|Date||28 Jun 2017|
Biological invasions of native communities by exotic species are among the top ecological problems the world is facing today. In forest ecosystems, invasion of non-native plant species can pose serious threat to biodiversity and ecosystem function. For instance, they can alter ecosystem functioning and reduce biological diversity by displacing native species. Strawberry guava, (Psidium cattleianum; Myrtaceae), an under-story tree and aggressive invader of tropical areas, has been rapidly spreading throughout Madagascar since its introduction from South America in 1806. However, comprehensive studies of its invasion of Madagascar’s forests are currently limited. The fruits of this species are consumed by animal frugivores, including birds and lemurs that frequent the disturbed habitats where it occurs; but we know relatively little about how animal-mediated seed dispersal affects its spread. Furthermore, despite the fact that strawberry guava displaces native under-story plants and provide a potentially important food source for native animals, little is known regarding how the establishment of this highly invasive species has affected faunal and floral communities in Madagascar.
Characterizing the mechanisms that facilitate biological invasions, and their consequences on the diversity and functioning of forest ecosystems are necessary for effective prevention, management and control.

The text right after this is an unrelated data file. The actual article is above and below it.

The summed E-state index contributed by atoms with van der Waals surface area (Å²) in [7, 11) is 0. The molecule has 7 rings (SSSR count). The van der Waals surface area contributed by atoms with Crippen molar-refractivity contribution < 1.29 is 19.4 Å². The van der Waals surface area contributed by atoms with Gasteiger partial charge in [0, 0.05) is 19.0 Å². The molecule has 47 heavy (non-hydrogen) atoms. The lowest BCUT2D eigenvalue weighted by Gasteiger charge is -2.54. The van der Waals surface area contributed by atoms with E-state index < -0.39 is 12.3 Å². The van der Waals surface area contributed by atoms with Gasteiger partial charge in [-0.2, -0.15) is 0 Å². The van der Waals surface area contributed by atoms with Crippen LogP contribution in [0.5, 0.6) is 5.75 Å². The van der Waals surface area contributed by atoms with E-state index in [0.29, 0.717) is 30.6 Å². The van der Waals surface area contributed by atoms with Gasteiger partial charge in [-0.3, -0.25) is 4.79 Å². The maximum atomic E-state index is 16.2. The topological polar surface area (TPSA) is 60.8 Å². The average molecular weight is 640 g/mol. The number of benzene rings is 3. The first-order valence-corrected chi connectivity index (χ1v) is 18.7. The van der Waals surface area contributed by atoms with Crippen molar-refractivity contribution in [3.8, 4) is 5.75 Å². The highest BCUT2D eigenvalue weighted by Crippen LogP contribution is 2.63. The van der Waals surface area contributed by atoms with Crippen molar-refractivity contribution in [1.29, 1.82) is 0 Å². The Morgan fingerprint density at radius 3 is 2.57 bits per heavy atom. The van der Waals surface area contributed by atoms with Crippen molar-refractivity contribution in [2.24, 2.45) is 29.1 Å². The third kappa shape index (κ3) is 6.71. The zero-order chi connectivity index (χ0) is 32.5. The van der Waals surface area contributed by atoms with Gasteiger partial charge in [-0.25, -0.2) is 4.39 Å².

This project seeks to examine whether animal-mediated seed dispersal facilitated the spread of strawberry guava in Madagascar’s rainforests, and, how its invasion affects native floral and faunal communities along phylogenetic, spatial, and functional axes. An integrative approach, combining data from field observations, experiments and genetic analyses will be used. This project will supply information on the relationship of strawberry guava with native and non-native animals such as lemurs, birds and rodents that might guide management and control programs. We will also provide the first, to our knowledge, comprehensive understanding of the impacts of strawberry guava on both floral and faunal communities. While a large body of literature has shown that invasive species can displace native species, we know relatively little about the consequences on community diversity and structure in Madagascar. In addition to advancing our understating of plant community ecology, biological invasions and ecosystem maintenance of a threatened habitat, this project is expected to provide important insights for managing and controlling invasive species in one of the most biodiverse habitats in the world. Given that Madagascar’s rainforests boast a plethora of endemic and evolutionary unique fauna and flora, understanding the mechanism and impacts of invasive species, which is one of drives of global changes, is crucial for biodiversity conservation in Madagascar.
Read about Onja's previous project http://www.rufford.org/projects/onja_harinala_razafindratsima or for more information contact: